Improving Parameter Design: Part 7 of 5 (Encore #2)
Creating a Horizontal Parameter Selector with Rounded Borders
Welcome to the 7th of five posts on improving parameter design in Tableau. So far we have discussed:
- how parameter formatting hasn’t improved over time and gave one possible design solution and wrote a how-to on the topic.
- the need for toggle buttons for boolean values and give an example.
- the need for linked parameters–how parameters interact with each other and respond to each others values and build it with multiple sheets.
- how to create a slider that you can format. This used external data but was linked via a parameter action.
- how to create a vertical slider.
- how to create multiple-select parameters.
For this blog post I want to show how to create a horizontal parameter selector. This functionality is not available “out-of-the-box”. You can select a value from a vertical list, but not from a horizontal list.
To make things a bit more complicated, I’ve been staring at the user interface on my iPhone–specifically the Photos application–and I really like the design.
For this post, I want to show you how to make this parameter menu type. Below is the example of what we will build together using Tableau’s default Superstore – Sample dataset:
Step #1: Build a visualization where you will eventually apply the parameters.
For this example we’ve built a line chart of sales by year and colored by sales region.
Step #2: Create string parameter from the field we'll use as a selector.
For this example we’ll use [Category] and create a parameter called [Category Parameter].
Step #3: Create a calculated that links the parameter to the original calculated field.
Let’s call this calculation [Category | TF]. Here is the calculation:
// Category | TF [Category] = [Category Parameter]
Add this field to the filter of the visualization you created in Step #1. Select the TRUE value.
Step #4: Assign each category a different numerical value.
For this calculation we are going to assign each of the three different categories a different numerical value. We will start at 1.5 and count up by 3s. This will give us values of 1.5, 3.5, and 7.5. We chose 1.5 because it is halfway point to 3.
// Category Measure IF [Category] = "Furniture" THEN 1.5 ELSEIF [Category] = "Office Supplies" THEN 4.5 ELSEIF [Category] = "Technology" THEN 7.5 END
Let’s leave this as-is for now and build our next calculation.
Step #5: Build the menu coordinates.
For this part we are going to take advantage of our existing dataset. To build the menu we need only four data points: the start and end points of the background of the menu, and the start and end of the background for the selected measure. In our existing dataset we have a field called [Region] which has four members. We can use this existing field to help create our menu. Remember that [Region] is already in our visualization; this is pure coincidence, we could have chosen any dimension with at least four members. For instance, I could have chosen [Sub-Category].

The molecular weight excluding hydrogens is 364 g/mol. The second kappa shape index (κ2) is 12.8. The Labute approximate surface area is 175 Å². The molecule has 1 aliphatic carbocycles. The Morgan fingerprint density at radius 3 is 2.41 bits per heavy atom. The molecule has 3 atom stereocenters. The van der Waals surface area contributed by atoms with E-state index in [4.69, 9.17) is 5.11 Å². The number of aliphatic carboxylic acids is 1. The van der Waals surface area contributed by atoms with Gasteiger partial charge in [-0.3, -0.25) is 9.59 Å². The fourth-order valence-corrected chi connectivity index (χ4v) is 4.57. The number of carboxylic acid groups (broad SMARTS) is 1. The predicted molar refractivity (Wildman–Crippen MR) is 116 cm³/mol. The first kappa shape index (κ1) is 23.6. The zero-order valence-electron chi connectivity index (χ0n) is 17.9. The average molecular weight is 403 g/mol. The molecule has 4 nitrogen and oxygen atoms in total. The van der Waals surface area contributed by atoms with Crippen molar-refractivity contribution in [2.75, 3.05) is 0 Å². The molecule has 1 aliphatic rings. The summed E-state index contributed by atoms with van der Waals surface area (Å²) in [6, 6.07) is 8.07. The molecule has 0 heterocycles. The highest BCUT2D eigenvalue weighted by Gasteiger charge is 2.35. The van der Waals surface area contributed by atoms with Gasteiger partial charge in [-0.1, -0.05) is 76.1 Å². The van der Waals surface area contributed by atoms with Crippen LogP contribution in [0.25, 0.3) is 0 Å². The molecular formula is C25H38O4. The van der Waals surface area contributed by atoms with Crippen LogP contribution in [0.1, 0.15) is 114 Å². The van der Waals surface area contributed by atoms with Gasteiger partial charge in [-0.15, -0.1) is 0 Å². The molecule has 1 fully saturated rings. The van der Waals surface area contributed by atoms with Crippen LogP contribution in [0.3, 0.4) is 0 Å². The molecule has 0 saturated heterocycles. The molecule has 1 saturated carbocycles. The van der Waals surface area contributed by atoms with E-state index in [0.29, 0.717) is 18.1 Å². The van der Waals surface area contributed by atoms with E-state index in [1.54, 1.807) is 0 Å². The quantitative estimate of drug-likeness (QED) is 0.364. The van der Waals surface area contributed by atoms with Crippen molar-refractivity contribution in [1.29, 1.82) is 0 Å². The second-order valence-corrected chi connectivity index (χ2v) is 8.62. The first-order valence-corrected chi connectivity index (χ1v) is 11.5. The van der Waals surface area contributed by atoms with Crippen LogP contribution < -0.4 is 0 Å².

For the four coordinates we are going to set “East” and “Central” members to 0.5 and 8.5, respectively. These points will be the menu that groups all of the [Category] members together. For my “West” and “South” members, we are calculating plus/minus one unit from the selected category measure in the parameter.
// Menu Coordinates IF [Region] = "East" AND [Category] != [Category Parameter] THEN 0.5 ELSEIF [Region] = "Central" AND [Category] != [Category Parameter] THEN 8.5 ELSEIF [Region] = "West" AND [Category] = [Category Parameter] THEN -1 + [Category | Measure] ELSEIF [Region] = "South" AND [Category] = [Category Parameter] THEN 1 + [Category | Measure] END
Step #6: Create the menu.
Create a new sheet. Add [Measure Coordinates] and [Category | Measure] to columns. Create a synchronized dual axis.
For the marks card of [Menu Coordinates] choose the line mark type, add [Category |TF] to both size and color. Set the colors to be two two colors in the same family, where one is a darker shade than the other. Add [Category] to detail.
For the [Category | Measure] marks card use a text mark type. Add [Category] to text. Make sure the text is aligned middle center.
Step #7: Build the dashboard.
If you have multiple visualizations on your dashboard, make sure the menu is in proximity to the visualizations that will be affected by any action.
Step #7: Add a parameter action on the dashboard.
Setup the parameter action so that when you select a value on the parameter sheet the [Category Parameter] will update with the [Category] calculation.
Step #9: Add a filter to automatically deselect the slider after a click.
This is one of my favorite techniques for automatically deselecting text. You can read about it in detail here.
First create two calculated fields. One called [TRUE] with the value of
TRUE and the other calculation of [FALSE] with a value of
FALSE. Add these calculations to detail the slider visualization.
Add a filter action. Select the color sheet on the dashboard. Run the action on select. Set the target dashboard to the color sheet–not the dashboard. Show all values when clearing the selection. Target filters will be [TRUE] for source and [FALSE] for target.
Tableau doesn’t have rounded menus or horizontal parameter menus, but neither was too difficult to build. Using this tutorial it can be done! Just remember that you will need some extra points in your data. We used [Region] but it could have done many other ways.
Our series on parameters is almost up–we’ll do one more post! Hopefully this has been useful for everyone!